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Frequently Asked Questions

Life Insurance

Why enroll into Term Life Insurance from us?
How can we offer these rates?
What are Ratings?
How do I get started?

Auto Insurance

Which coverages pay for damages to my vehicle?
How do I deal with another driver's insurer when a crash is not my fault?

Homeowners Insurance

What coverages are in a standard homeowners insurance policy?
Why do I need Homeowner's Insurance?
How can I get a quote?

Annuities Glossary

The Basics Of Annuities

Life Term Care

What is Long-Term Care?
Who Needs Long-Term Care?
What Are My Risks of Needing Long-Term Care?
How Much Care Might I Need?
How Do Care Needs Change Over Time?


Why Term Life Insurance from us?
We offer a selection of top quality, customized insurance plans from a highly-rated insurance company that are competitively priced and easy to apply for right from your house. Our representatives are licensed life insurance experts, who provide all customers with the honest answers and personal service they need to make informed decisions.

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How can we offer these rates?
The plans that you can quote, apply, and gain coverage from now, have been specifically designed to cut the time and paperwork associated with insurance processing. We have attributed an approximate savings that cost most consumers 30%-40% of the premium costs.

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What are ratings?
Independent agencies such as A.M. Best issue ratings on insurance companies for the benefit of consumers, investors, and the insurance industry itself. Agencies assess the insurance company's ability to pay claims through close scrutiny of the insurance company's operations and plans as well as using publicly available information. Agencies use a number of assessment criteria including financial strength, capital resources, stability of cash flow, and demonstrated management performance. Other important factors include quality of administration, marketing, and investment operations.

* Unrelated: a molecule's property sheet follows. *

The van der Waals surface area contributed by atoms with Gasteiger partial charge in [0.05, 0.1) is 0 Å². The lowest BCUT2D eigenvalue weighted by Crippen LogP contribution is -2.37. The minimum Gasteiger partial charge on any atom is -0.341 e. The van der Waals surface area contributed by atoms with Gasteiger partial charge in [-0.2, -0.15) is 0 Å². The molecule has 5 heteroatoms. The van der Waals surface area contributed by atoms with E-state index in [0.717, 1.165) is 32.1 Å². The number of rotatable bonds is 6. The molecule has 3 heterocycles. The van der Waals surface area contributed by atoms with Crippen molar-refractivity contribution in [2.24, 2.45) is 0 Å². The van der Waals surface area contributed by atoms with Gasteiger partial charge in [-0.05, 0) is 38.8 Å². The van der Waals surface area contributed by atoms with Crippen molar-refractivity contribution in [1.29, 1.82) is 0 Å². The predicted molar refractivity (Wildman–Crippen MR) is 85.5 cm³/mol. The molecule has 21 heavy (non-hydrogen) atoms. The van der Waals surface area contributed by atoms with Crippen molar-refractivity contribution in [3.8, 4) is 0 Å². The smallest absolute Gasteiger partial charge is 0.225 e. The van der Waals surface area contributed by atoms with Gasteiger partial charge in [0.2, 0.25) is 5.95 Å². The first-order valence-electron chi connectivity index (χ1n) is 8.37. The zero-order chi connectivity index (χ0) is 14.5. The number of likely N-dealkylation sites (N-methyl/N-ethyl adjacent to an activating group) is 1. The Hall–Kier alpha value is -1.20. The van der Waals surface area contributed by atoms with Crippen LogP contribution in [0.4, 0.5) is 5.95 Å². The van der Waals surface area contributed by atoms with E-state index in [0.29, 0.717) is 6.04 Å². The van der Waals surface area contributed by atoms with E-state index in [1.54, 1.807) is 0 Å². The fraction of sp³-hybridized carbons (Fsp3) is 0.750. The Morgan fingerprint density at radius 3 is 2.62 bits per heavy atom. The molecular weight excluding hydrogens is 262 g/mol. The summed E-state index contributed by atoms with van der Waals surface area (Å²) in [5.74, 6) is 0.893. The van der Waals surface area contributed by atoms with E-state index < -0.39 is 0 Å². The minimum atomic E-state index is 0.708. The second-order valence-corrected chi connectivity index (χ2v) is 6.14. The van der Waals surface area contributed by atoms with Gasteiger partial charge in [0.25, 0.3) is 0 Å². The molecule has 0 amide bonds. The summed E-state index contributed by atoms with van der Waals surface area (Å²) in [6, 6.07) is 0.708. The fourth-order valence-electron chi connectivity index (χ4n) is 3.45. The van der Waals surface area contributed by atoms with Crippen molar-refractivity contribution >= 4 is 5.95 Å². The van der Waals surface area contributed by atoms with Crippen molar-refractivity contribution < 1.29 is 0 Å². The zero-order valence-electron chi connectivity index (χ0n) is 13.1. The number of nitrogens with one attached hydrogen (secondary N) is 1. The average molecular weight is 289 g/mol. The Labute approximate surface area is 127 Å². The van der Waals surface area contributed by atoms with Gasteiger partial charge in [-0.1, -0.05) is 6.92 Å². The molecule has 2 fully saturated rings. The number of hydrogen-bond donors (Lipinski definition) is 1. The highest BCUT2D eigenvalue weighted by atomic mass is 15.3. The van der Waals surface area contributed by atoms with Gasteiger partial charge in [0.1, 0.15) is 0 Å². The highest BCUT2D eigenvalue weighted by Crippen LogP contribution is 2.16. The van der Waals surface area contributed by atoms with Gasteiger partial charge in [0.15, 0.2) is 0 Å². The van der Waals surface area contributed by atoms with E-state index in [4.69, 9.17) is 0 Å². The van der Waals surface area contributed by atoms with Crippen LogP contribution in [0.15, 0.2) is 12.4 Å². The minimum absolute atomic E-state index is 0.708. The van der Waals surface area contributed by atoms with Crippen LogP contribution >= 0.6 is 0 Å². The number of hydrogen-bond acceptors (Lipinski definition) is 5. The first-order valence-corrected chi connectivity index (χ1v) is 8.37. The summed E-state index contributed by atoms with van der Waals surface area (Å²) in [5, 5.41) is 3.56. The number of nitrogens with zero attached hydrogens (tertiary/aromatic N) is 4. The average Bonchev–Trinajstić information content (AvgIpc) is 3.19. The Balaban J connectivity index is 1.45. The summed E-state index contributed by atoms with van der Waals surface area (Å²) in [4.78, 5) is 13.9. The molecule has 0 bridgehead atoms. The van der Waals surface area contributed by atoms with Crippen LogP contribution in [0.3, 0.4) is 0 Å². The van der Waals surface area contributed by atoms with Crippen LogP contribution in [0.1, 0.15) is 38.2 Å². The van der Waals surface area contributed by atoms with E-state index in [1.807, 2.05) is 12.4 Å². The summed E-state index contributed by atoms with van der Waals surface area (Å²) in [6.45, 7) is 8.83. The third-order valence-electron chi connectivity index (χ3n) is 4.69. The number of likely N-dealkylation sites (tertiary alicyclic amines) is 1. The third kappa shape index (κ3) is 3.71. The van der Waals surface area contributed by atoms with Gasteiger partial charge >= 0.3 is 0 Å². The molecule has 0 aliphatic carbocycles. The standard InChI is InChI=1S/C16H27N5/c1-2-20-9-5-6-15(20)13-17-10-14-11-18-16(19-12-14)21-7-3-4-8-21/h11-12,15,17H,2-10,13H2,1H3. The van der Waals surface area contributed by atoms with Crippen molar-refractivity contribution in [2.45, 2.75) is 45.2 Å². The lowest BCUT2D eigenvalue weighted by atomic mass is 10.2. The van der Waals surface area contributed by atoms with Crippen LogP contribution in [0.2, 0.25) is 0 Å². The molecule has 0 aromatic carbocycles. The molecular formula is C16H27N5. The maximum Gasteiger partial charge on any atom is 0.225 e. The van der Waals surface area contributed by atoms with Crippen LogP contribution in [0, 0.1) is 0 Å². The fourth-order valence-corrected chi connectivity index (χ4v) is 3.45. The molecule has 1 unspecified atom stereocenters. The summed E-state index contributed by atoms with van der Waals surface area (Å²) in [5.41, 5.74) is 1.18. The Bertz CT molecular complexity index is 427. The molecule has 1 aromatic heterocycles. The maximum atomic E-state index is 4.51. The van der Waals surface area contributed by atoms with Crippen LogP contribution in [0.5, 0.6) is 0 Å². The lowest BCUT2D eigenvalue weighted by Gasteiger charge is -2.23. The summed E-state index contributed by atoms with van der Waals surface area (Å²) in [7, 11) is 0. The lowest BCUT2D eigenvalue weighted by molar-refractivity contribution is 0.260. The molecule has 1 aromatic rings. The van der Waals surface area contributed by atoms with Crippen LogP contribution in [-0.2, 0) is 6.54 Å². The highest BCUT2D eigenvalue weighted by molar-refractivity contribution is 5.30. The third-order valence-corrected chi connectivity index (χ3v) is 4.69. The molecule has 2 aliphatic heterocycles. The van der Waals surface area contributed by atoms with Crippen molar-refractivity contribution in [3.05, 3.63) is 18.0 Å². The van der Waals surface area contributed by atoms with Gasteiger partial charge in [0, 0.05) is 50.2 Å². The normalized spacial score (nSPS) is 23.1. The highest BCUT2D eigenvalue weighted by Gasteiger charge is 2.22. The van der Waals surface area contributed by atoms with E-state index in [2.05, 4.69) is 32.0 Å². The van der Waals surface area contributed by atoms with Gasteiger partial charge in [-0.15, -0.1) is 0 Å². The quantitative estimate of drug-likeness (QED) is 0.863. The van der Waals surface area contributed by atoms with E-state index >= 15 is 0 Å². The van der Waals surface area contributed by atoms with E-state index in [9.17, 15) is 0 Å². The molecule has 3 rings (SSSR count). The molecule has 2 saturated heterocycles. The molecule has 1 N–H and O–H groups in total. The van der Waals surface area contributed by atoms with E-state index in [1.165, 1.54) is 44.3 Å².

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How I get started?
We make finding the right policy to meet your needs simple. Call us toll-free or request a quote online. Our licensed insurance experts will help you, and answer your questions to find the term life coverage you need at an affordable price. Once you have found your quote, simply APPLY ONLINE. In about 20 minutes you will know if you're covered. It is as simple as that. We take care of all the details, Period. You don't have to worry about anything involved in the application process, we even arrange for the required medical exam at no cost to you! Our goal? Happy Customers. If you like our service, you may know someone else who might too.

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Which coverages pay for damages to my vehicle?
If you're at fault in an accident (whether you've crashed into someone else or into a fence), you'll need collision coverage if you want your repairs covered. If you don't have collision coverage, you'll need to pay for repairs out of your own pocket. Some drivers drop collision coverage when their cars get older because the potential cost of fixing them is more than the value of the cars.